• International Workplace
  • 18 March 2020

Gender pay gap reporting deadline draws near

Employers must publish their gender pay gap data  by 31 March (for the public sector) and 4 April (for the private sector). Around three-quarters of employers have yet to publish their data. For anyone still unsure about exactly what information they need to publish, here’s a reminder.

Data your organisation must publish

You must publish on your organisation’s public-facing website your:

  • mean gender pay gap;
  • median gender pay gap;
  • mean bonus gender pay gap;
  • median bonus gender pay gap;
  • proportion of males and females receiving a bonus payment; and
  • proportion of males and females in each pay quartile.


The ‘written statement’

Alongside these figures, if your organisation is a business or charity it must also publish a ‘written statement’. This statement must confirm that the published information is accurate and be signed by an ‘appropriate person’.

The appropriate person will depend on the type of employer involved:

  • for any corporate body other than a limited liability partnership, this will be a director (or equivalent);
  • for a limited liability partnership, this will be a designated member;
  • for a limited partnership, this will be a general partner;
  • for any other kind of partnership, this will be a partner;
  • for an unincorporated body of persons other than a partnership, this will be a member of the governing body or a senior officer; and
  • for any other type of body, this will be the most senior employee.


When to publish the data and written statement

You must publish your data and written statement within a year of your organisation’s ‘snapshot date’.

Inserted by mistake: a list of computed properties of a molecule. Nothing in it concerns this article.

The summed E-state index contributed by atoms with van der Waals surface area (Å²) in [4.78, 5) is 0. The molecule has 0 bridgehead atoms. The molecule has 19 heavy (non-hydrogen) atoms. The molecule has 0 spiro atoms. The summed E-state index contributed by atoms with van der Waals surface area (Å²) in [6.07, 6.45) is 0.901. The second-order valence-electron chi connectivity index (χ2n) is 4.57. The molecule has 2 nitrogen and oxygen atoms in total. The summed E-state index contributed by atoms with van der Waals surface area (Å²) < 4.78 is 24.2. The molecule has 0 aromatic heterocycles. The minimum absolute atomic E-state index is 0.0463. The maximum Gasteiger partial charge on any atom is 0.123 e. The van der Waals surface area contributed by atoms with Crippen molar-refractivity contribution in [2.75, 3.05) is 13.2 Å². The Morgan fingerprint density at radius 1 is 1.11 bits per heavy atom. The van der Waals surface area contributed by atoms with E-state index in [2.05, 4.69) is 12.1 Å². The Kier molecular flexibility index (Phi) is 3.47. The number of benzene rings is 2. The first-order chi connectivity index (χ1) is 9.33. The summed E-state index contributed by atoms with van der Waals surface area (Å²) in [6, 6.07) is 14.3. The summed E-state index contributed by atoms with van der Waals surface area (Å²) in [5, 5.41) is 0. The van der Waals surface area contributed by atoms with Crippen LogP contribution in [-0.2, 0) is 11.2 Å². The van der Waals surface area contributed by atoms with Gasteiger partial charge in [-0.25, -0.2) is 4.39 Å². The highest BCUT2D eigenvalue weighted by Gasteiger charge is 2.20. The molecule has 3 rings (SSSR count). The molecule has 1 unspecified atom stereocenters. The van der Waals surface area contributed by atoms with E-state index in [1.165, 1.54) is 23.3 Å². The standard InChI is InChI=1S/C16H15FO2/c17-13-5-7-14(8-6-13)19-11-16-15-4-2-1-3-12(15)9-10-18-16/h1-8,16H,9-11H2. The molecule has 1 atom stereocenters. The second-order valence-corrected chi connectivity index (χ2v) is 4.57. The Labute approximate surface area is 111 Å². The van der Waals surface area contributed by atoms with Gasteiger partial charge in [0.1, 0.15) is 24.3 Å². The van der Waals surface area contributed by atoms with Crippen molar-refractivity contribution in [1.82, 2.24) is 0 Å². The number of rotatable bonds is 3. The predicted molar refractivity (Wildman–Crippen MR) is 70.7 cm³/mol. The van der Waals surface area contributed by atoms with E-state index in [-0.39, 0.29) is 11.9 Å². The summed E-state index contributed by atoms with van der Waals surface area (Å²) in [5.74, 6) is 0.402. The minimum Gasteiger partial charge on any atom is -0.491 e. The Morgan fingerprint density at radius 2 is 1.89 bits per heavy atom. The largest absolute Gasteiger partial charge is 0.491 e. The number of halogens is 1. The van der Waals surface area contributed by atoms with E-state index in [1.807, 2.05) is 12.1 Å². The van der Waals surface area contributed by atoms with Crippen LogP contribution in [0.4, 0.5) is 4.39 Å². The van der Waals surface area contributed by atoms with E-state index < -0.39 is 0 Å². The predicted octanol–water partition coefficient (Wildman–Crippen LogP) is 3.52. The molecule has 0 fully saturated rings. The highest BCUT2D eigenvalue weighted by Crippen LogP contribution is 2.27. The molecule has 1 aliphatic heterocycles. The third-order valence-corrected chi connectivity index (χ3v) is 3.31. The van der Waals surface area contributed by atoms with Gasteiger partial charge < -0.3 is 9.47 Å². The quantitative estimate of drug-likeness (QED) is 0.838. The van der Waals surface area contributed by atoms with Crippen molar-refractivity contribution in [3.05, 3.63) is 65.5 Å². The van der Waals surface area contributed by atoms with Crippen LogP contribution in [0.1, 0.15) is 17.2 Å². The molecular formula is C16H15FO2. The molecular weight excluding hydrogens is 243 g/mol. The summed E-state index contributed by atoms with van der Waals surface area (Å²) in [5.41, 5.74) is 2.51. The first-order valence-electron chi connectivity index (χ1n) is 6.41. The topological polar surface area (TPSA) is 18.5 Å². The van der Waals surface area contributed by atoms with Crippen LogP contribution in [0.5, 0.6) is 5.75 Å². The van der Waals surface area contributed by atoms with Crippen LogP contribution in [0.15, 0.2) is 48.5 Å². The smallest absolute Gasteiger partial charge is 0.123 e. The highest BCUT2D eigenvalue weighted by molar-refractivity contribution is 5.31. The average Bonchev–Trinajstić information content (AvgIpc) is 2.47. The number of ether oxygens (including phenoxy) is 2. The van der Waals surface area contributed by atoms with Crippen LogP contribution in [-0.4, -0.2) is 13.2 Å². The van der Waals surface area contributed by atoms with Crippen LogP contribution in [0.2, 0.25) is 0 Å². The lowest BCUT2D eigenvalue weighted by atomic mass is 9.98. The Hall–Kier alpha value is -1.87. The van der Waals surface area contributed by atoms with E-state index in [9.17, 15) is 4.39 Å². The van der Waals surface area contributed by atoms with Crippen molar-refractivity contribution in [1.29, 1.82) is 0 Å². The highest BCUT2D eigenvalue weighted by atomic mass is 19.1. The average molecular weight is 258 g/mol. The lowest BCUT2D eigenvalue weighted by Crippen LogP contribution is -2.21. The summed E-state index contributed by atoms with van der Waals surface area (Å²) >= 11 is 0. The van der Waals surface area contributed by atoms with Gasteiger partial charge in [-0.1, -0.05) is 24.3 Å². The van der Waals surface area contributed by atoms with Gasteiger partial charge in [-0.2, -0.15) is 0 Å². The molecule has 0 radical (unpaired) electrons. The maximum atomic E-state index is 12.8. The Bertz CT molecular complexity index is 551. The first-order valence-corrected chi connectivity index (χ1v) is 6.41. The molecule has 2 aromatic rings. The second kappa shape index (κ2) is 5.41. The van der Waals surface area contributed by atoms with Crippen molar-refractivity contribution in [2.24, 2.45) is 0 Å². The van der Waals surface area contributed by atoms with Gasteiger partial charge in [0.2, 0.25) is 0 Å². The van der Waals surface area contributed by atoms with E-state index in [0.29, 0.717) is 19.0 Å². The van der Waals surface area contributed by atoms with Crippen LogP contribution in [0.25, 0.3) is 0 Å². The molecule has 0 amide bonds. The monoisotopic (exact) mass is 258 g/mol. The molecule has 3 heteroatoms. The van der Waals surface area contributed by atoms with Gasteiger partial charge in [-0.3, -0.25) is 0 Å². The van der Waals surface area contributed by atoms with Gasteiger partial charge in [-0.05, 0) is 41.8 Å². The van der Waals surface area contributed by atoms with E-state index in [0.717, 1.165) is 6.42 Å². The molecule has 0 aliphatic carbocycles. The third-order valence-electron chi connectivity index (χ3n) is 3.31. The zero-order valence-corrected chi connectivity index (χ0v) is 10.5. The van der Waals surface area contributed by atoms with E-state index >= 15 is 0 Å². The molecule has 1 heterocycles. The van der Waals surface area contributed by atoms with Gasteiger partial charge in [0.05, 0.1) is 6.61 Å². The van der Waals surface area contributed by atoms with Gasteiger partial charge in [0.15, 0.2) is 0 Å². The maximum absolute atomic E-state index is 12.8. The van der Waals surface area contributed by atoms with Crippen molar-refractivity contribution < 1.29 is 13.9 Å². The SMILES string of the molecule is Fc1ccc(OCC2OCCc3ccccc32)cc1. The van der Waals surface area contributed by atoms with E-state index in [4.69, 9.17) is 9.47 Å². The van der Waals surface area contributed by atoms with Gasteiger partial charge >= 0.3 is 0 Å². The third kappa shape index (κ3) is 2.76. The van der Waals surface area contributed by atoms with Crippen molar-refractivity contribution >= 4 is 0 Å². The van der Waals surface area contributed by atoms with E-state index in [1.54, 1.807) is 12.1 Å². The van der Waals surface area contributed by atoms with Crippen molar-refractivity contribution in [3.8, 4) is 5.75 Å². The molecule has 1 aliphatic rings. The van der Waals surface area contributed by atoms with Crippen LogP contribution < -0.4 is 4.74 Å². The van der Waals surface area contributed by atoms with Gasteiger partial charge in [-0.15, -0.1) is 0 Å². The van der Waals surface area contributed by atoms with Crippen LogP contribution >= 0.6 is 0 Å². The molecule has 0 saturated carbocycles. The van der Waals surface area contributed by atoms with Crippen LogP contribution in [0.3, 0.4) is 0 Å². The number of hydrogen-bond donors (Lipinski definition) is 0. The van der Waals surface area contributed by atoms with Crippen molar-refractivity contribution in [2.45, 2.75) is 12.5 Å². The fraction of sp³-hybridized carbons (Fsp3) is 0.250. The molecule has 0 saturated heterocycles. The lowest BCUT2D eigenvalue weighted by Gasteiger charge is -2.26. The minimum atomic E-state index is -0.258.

For example, for businesses and charities, you must publish by 4 April each year. Public sector organisations must publish by 30 March each year.

It makes sense to publish your data and written statement at about the same time but there’s no rule about which to do first. There is no requirement for an employer to publish at the same time each year.

You must keep the information available online for at least three years. If you do not have a website, you should publish your figures on any intranet and/or parent company website and ensure that this information is brought to the attention of employees.


Putting gender pay gap data into context – adding a ‘supporting narrative’

Your organisation can also use the written statement to add a ‘supporting narrative’.

A gender pay gap doesn’t necessarily mean your organisation has acted inappropriately or discriminatorily. Adding a narrative helps anyone reading the statement to understand your organisation’s view of why a gender pay gap is present and what the organisation intends to do to close it.

More information is available here.